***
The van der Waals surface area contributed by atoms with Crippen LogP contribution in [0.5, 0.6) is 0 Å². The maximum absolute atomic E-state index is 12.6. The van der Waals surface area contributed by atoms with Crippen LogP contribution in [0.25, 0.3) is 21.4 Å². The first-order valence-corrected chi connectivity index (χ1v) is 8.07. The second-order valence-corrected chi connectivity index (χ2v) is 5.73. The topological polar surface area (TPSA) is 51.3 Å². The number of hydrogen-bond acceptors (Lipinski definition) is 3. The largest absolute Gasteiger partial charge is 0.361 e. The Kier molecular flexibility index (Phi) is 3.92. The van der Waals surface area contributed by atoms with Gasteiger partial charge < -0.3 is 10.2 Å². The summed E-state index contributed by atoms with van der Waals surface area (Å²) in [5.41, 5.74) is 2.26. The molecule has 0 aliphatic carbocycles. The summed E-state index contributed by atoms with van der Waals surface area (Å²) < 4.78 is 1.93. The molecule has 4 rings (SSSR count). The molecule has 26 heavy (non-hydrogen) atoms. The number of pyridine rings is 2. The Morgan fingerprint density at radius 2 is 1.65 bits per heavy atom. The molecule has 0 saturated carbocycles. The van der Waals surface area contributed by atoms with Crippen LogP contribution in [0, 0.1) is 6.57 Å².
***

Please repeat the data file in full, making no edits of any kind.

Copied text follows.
The van der Waals surface area contributed by atoms with Crippen LogP contribution in [0.5, 0.6) is 0 Å². The maximum absolute atomic E-state index is 12.6. The van der Waals surface area contributed by atoms with Crippen LogP contribution in [0.25, 0.3) is 21.4 Å². The first-order valence-corrected chi connectivity index (χ1v) is 8.07. The second-order valence-corrected chi connectivity index (χ2v) is 5.73. The topological polar surface area (TPSA) is 51.3 Å². The number of hydrogen-bond acceptors (Lipinski definition) is 3. The largest absolute Gasteiger partial charge is 0.361 e. The Kier molecular flexibility index (Phi) is 3.92. The van der Waals surface area contributed by atoms with Gasteiger partial charge < -0.3 is 10.2 Å². The summed E-state index contributed by atoms with van der Waals surface area (Å²) in [5.41, 5.74) is 2.26. The molecule has 0 aliphatic carbocycles. The summed E-state index contributed by atoms with van der Waals surface area (Å²) < 4.78 is 1.93. The molecule has 4 rings (SSSR count). The molecule has 26 heavy (non-hydrogen) atoms. The number of pyridine rings is 2. The Morgan fingerprint density at radius 2 is 1.65 bits per heavy atom. The molecule has 0 saturated carbocycles. The van der Waals surface area contributed by atoms with Crippen LogP contribution in [0, 0.1) is 6.57 Å².